In 1961, the college moved to a new campus on Weaver Boulevard, becoming the University of North Carolina at Asheville. The castle and 29 acres were then sold to two of the owners of the Holiday Inn chain. They built the Tiara Apartments on the north end of the tract. If those apartments (now known as the 647 Town Mountain Road Condominiums) look like a Holiday Inn to you, it’s because they used the same design.

They had no use for the castle, however, so they put it on the market. I will address my ascendency to “king of the castle” status later in this saga. First, I want to share some of the many legends I’ve heard concerning life at the castle during the Seely family’s tenure.

The caretaker’s son, who grew up in a house on the property, told me that a dozen employees tended to the house and grounds. The men walked up the mountain every day, carrying their own lunch and working 12-hour shifts for $2 a day. He said Seely was allergic to poison ivy, and in the summertime, one man was assigned full time to pulling up the noxious weed.

Mrs. Seely grew exotic roses and had a prize-winning rose garden. There’s also a large greenhouse on the property, which the university used as a chemistry lab.

Mr. Seely wanted a tennis court built and supposedly badgered the contractor to lower the price. In response, the contractor reduced the size of the court, and Seely didn’t realize it till after he’d paid the contractor. The outline of the tennis court remains to this day.

The family apparently used the castle as their summer home, spending much of the winter in the Far East buying quinine, the main ingredient in Grove’s Chill Tonic, a popular patent medicine that claimed to cure colds and prevent malaria.

Seely entertained many famous and important people at the castle. He was friendly with Henry Ford, Harvey Firestone and Thomas Edison, who would visit Asheville and camp on the castle grounds.

Edison is said to have had a hand in designing the electrical system, which included such advanced features as a built-in switch that turned on the light on when one opened the closet door.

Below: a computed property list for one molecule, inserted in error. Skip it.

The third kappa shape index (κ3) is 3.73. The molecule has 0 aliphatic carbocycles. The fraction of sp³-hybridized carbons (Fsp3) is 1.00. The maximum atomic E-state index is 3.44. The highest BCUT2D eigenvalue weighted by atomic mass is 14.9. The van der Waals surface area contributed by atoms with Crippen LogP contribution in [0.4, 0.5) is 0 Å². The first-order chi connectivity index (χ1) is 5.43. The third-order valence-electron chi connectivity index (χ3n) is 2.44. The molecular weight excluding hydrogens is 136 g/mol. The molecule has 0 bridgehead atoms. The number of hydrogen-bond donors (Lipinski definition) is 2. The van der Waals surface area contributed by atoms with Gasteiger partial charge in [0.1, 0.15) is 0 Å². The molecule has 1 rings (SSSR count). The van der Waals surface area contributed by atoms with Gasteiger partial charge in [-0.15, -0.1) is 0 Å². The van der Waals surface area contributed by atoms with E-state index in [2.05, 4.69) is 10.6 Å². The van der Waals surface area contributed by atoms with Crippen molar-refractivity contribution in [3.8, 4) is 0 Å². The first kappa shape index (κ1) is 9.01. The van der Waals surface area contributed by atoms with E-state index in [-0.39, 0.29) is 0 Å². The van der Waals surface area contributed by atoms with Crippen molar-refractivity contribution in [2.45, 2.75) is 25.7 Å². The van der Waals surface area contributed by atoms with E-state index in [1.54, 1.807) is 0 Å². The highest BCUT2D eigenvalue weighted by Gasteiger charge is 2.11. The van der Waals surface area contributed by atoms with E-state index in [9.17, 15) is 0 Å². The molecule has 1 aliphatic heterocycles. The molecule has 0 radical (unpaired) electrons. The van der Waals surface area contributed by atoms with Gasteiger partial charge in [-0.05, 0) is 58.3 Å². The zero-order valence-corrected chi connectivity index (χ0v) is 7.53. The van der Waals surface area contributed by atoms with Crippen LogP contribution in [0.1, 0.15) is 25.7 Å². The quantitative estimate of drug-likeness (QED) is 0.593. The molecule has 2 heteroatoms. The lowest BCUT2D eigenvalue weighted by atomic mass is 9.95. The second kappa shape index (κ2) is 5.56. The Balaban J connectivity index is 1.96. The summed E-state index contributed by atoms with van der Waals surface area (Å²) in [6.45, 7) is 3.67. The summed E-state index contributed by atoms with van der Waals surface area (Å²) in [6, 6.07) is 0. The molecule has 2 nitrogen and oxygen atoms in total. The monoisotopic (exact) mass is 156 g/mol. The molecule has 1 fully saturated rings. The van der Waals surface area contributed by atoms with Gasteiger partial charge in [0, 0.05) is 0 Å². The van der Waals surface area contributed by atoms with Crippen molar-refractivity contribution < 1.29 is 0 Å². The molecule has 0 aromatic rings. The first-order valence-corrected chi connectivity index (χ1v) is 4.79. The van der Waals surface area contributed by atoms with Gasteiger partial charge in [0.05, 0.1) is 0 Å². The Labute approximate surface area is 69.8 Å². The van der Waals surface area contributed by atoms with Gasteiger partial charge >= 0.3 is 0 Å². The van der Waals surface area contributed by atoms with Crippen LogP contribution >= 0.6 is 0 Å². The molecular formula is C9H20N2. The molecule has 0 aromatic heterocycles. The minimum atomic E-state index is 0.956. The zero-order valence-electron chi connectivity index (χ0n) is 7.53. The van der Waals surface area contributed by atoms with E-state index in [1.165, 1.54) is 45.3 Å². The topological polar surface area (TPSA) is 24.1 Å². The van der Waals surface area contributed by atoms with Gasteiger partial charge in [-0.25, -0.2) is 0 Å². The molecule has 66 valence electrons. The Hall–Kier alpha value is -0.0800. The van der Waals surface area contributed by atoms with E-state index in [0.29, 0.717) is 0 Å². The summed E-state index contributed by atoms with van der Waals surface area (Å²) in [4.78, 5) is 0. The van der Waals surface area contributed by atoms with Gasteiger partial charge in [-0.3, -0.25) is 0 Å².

Seely attended Princeton as a grown man, studying architecture. During this period, he became friendly with Woodrow Wilson, who was then the university’s president.

Seely later became a significant fundraiser for Wilson’s presidential campaigns. During his second term in office, Wilson suffered a stroke, and legend has it that the government was secretly being run by his wife and “Colonel” Edward House, the president’s longtime adviser. Every day, to fool the public, they would pretend to wheel Wilson out onto a porch at the White House to enjoy the afternoon sun, but this was just a stand-in: Supposedly, Wilson was actually being kept out of sight in the castle’s master bedroom.

It’s also said that papers related to the Teapot Dome scandal, having to do with oil leases during the Harding administration, were locked in the enormous safe in the counting house in the castle’s west wing. It is not known what connection, if any, Seely had with all that.

I hope this whets your appetite. In future installments, I’ll explain how I acquired this unique architectural wonder and share tales of my life as a monarch.


Asheville native Jerry Sternberg, a longtime observer of the local scene, can be reached at gospeljerry@aol.com.

Click on a picture below to enlarge.